Just a week after a federal judge tossed the Bernard Madoff receiver's lawsuit against JPMorgan Chase, a pair of Madoff investors has taken her reasoning to heart.
The investors, Stephen and Leyla Hill, filed a $19 billion lawsuit against the bank, accusing it, as did trustee Irving Picard before them, of ignoring red flags that pointed to Madoff's $65 billion Ponzi scheme.
"JPMC chose to enable Madoff's fraud, not just through the various ways it participated in his activity, but by helping cover Madoff's naked theft with the imprimatur of a globally-recognized financial institution," the lawsuit, which seeks class-action status, alleges. The Hills call JPMorgan "thoroughly complicit" in Madoff's fraud and alleged that it could have been uncovered by the simplest of examinations of Madoff's operation.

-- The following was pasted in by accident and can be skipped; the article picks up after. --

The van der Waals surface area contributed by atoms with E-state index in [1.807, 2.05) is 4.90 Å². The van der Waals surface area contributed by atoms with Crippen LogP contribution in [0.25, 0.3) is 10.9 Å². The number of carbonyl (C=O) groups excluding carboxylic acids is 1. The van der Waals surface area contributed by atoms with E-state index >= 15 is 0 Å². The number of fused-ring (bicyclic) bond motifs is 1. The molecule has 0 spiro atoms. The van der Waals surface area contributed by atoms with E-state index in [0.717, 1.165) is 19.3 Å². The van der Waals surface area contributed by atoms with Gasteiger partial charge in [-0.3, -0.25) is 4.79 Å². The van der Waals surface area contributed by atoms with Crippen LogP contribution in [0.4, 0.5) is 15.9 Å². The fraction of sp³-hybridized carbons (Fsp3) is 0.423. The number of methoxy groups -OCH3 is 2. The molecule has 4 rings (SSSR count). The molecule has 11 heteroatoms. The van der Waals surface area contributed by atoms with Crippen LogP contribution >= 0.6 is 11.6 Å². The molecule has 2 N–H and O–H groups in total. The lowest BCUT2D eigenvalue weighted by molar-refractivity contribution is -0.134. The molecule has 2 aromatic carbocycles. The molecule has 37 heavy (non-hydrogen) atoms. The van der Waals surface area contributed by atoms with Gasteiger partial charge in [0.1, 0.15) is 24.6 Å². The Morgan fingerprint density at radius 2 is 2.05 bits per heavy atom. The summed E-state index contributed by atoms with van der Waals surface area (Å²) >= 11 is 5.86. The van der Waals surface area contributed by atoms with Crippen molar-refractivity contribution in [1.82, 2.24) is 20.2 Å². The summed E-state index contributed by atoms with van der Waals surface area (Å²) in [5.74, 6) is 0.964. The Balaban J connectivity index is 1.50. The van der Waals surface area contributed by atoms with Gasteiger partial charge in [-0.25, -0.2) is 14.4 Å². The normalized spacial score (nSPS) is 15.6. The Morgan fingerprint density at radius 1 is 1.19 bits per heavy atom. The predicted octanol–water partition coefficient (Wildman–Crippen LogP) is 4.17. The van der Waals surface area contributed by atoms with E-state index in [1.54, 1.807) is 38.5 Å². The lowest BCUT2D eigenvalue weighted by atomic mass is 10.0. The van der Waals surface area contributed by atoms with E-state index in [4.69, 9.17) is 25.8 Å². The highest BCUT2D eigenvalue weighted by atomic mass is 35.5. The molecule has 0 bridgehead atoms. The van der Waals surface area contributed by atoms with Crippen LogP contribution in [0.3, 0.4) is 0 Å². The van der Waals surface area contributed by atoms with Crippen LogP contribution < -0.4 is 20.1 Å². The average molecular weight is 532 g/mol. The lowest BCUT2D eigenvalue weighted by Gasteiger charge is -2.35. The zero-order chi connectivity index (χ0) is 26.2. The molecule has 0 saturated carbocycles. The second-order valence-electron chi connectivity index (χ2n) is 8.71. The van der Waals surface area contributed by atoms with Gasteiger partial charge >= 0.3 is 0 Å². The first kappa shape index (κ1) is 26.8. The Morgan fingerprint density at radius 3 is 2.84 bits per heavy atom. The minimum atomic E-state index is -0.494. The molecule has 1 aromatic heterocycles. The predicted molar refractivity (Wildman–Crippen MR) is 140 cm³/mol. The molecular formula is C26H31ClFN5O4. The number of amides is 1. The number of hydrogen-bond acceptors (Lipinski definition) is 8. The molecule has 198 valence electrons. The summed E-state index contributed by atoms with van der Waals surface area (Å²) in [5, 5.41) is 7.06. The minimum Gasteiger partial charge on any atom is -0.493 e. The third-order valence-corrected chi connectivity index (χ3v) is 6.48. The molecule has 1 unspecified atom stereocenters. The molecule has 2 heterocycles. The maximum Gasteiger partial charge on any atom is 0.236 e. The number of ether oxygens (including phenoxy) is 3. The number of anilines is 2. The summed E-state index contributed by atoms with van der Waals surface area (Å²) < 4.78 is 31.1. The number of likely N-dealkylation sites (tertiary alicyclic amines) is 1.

The Hill lawsuit seeks the same amount as the Picard lawsuit junked last week. In her ruling, U.S. District Judge Colleen McMahon said that Picard did not have standing to sue third parties on behalf of Madoff victims. Picard's lawsuits against UBS, HSBC Holding and UniCredit, totaling more than $10 billion, fell under the same reasoning.
Picard has appealed those rulings.